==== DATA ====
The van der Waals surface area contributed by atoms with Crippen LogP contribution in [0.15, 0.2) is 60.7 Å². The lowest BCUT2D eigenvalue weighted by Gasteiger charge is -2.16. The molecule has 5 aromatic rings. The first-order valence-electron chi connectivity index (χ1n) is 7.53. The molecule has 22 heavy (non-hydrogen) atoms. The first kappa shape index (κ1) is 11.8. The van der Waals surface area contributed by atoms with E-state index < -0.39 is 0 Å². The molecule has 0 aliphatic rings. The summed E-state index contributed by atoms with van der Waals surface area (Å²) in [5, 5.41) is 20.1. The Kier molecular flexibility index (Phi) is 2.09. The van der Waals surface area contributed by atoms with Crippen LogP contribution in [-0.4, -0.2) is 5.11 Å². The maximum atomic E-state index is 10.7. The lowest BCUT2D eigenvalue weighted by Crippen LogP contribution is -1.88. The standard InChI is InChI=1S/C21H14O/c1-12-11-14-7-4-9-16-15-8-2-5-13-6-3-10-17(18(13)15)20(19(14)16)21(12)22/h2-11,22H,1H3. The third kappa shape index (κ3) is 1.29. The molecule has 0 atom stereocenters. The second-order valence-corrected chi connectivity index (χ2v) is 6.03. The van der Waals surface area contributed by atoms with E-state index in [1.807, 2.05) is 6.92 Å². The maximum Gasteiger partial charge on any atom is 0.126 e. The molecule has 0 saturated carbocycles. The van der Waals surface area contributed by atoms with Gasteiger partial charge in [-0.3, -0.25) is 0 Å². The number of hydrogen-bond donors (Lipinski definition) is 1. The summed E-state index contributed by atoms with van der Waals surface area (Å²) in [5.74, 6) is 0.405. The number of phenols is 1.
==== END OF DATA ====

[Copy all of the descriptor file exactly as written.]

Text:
The van der Waals surface area contributed by atoms with Crippen LogP contribution in [0.15, 0.2) is 60.7 Å². The lowest BCUT2D eigenvalue weighted by Gasteiger charge is -2.16. The molecule has 5 aromatic rings. The first-order valence-electron chi connectivity index (χ1n) is 7.53. The molecule has 22 heavy (non-hydrogen) atoms. The first kappa shape index (κ1) is 11.8. The van der Waals surface area contributed by atoms with E-state index < -0.39 is 0 Å². The molecule has 0 aliphatic rings. The summed E-state index contributed by atoms with van der Waals surface area (Å²) in [5, 5.41) is 20.1. The Kier molecular flexibility index (Phi) is 2.09. The van der Waals surface area contributed by atoms with Crippen LogP contribution in [-0.4, -0.2) is 5.11 Å². The maximum atomic E-state index is 10.7. The lowest BCUT2D eigenvalue weighted by Crippen LogP contribution is -1.88. The standard InChI is InChI=1S/C21H14O/c1-12-11-14-7-4-9-16-15-8-2-5-13-6-3-10-17(18(13)15)20(19(14)16)21(12)22/h2-11,22H,1H3. The third kappa shape index (κ3) is 1.29. The molecule has 0 atom stereocenters. The second-order valence-corrected chi connectivity index (χ2v) is 6.03. The van der Waals surface area contributed by atoms with E-state index in [1.807, 2.05) is 6.92 Å². The maximum Gasteiger partial charge on any atom is 0.126 e. The molecule has 0 saturated carbocycles. The van der Waals surface area contributed by atoms with Gasteiger partial charge in [-0.3, -0.25) is 0 Å². The number of hydrogen-bond donors (Lipinski definition) is 1. The summed E-state index contributed by atoms with van der Waals surface area (Å²) in [5.74, 6) is 0.405. The number of phenols is 1.